HELENA – The conservative political group leading the attack on Montana’s campaign laws found itself in the news again Monday – including a dispute over allegedly stolen documents linked to the group and held by a state office that enforces those laws.
The documents, acquired by the Montana commissioner of political practices two years ago, are the basis of a “Frontline” documentary about American Tradition Partnership airing nationally Tuesday night on public TV stations.
The documentary and a news story published Monday by “Frontline” and ProPublica, a Pulitzer Prize-winning investigative journalism group, examine ATP’s spending on campaign-related material in Montana political races, and suggest the group has illegally coordinated its efforts with Republican candidates.
ATP executive director Donald Ferguson on Monday denounced the “bizarre and false claims” made by the story, and said the group “always has and always will obey every applicable law.”
Also Monday, Christian LeFer of Livingston, a consultant to ATP, said the documents were his, and were in his car when it was stolen in Denver two years ago.
LeFer, through his attorney, demanded that the state return the documents.
“If the documents are released to the news media or the public, their content will cause irreparable harm to LeFer’s business, in that proprietary information about the workings of his business will be revealed,” his attorney, Quentin Rhoades of Missoula, wrote to Commissioner of Political Practices Jim Murry.
Murry and Rhoades said the state agreed Monday to hold the documents and not show them to the public or media, while Rhoades filed a formal request in court, seeking their return.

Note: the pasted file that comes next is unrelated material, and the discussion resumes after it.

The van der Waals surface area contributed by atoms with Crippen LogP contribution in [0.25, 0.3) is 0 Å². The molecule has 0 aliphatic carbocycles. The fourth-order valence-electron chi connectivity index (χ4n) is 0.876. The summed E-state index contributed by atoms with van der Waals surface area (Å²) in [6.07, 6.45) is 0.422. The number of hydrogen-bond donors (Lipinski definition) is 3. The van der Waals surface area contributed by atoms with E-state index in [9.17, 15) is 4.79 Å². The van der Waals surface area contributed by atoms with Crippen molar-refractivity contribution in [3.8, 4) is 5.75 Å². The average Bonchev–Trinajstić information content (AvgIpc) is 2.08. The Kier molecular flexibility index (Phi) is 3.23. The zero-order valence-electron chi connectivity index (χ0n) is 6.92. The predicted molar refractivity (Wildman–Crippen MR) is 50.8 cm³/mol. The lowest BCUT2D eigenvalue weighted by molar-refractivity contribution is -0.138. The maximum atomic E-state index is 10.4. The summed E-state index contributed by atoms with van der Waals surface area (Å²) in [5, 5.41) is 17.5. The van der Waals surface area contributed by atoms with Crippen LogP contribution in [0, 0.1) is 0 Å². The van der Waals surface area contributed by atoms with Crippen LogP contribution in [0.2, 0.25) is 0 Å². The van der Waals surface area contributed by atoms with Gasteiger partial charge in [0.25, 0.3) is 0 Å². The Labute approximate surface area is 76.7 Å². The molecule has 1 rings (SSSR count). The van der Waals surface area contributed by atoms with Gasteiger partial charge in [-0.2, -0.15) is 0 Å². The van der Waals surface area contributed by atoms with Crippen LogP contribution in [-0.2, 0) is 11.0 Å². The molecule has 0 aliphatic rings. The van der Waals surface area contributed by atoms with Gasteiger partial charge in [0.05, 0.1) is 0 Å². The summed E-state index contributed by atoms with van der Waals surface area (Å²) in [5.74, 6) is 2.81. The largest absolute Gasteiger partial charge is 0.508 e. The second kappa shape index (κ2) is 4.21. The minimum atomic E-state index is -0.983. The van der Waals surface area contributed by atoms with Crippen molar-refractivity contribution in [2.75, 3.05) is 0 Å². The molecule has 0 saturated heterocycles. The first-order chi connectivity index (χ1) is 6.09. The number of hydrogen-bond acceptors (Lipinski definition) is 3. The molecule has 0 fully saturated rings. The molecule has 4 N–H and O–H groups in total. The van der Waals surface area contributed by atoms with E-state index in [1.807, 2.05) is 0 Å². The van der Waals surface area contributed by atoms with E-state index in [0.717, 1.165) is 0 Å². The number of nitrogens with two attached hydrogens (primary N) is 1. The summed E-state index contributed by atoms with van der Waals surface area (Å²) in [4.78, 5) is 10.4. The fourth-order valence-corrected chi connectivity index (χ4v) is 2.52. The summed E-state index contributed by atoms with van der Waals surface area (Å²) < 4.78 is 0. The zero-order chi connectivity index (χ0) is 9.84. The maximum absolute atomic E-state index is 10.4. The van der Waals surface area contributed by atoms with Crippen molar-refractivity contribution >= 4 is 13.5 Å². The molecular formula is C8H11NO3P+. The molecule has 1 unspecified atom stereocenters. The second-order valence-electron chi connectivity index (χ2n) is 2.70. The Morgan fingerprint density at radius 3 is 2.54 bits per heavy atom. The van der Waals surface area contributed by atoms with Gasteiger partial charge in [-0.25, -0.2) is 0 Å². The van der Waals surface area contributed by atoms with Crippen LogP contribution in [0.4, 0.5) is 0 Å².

The “Frontline” documentary and the stolen documents are the latest twists in the fortunes of ATP, a group that bills itself as a “grassroots organization dedicated to fighting the radical environmentalist agenda.”
Since 2008, ATP and its predecessor, Western Tradition Partnership, have been financing and mailing material attacking Montana candidates it says are opposed to its pro-development agenda.
The state ruled in October 2010 that ATP is engaging in campaign advocacy, and therefore must report its expenses and donors.
ATP has refused to do so, and sued the state to overturn that decision. The group also has filed other lawsuits, along with co-defendants that have included Republican Party groups, challenging various Montana campaign laws.
ATP maintains it is a nonprofit, nonpartisan educational organization that does not advocate for or against candidates, and therefore doesn’t have to reveal its financial backers.
ATP successfully overturned Montana’s 100-year-old ban on corporate spending in elections, and is part of the lawsuit challenging Montana’s campaign contribution limits – a lawsuit that led to a disputed $500,000 contribution to Republican gubernatorial candidate Rick Hill earlier this month.
Murry said Monday his office obtained boxes containing the disputed documents more than two years ago, sent by a Democratic Party official in Colorado. Reporters for “Frontline” and ProPublica viewed the documents.
The “Frontline” and ProPublica story said the documents included campaign material that had been marked as paid for by candidates, mailers from 2008 and 2010 involving Montana races, and bank statements by groups possibly related to ATP.
The story also said the documents had been found originally in a “meth house” in Colorado.
LeFer’s attorney said Monday that LeFer’s wife, Allison, had driven with the documents to Colorado in June 2010 to give them to LeFer’s attorneys, to be “reviewed, scanned and archived.”
The car containing the documents was stolen from a parking lot in Denver and turned up 10 days later, stripped of its stereo, ski rack and other contents, Rhoades said.
Rhoades said the documents, if released, could harm LeFer’s “fundraising credibility,” because donors to the group expect privacy. He also said they contain “sensitive proprietary information about LeFer’s relationships and strategies, which, if published, would damage LeFer’s clients.”
Missoulian State Bureau reporter Mike Dennison can be reached at 1-800-525-4920 or at firstname.lastname@example.org.